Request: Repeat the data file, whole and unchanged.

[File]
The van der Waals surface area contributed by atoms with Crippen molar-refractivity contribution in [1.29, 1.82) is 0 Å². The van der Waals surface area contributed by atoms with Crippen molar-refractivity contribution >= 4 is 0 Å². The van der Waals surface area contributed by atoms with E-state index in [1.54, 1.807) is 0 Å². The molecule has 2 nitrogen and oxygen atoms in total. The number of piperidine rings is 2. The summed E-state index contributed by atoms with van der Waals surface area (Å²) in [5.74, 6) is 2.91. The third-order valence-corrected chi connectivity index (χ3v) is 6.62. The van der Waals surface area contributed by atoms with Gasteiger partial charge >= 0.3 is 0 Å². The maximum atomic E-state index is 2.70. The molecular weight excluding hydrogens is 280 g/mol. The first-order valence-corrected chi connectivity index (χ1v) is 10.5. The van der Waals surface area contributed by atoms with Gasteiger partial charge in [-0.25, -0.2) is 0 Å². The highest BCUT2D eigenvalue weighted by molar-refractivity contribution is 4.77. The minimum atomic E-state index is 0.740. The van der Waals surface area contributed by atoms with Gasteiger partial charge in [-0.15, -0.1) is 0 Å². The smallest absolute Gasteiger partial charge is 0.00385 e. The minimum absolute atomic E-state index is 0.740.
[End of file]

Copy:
The van der Waals surface area contributed by atoms with Crippen molar-refractivity contribution in [1.29, 1.82) is 0 Å². The van der Waals surface area contributed by atoms with Crippen molar-refractivity contribution >= 4 is 0 Å². The van der Waals surface area contributed by atoms with E-state index in [1.54, 1.807) is 0 Å². The molecule has 2 nitrogen and oxygen atoms in total. The number of piperidine rings is 2. The summed E-state index contributed by atoms with van der Waals surface area (Å²) in [5.74, 6) is 2.91. The third-order valence-corrected chi connectivity index (χ3v) is 6.62. The van der Waals surface area contributed by atoms with Gasteiger partial charge >= 0.3 is 0 Å². The maximum atomic E-state index is 2.70. The molecular weight excluding hydrogens is 280 g/mol. The first-order valence-corrected chi connectivity index (χ1v) is 10.5. The van der Waals surface area contributed by atoms with Gasteiger partial charge in [-0.25, -0.2) is 0 Å². The highest BCUT2D eigenvalue weighted by molar-refractivity contribution is 4.77. The minimum atomic E-state index is 0.740. The van der Waals surface area contributed by atoms with Gasteiger partial charge in [-0.15, -0.1) is 0 Å². The smallest absolute Gasteiger partial charge is 0.00385 e. The minimum absolute atomic E-state index is 0.740.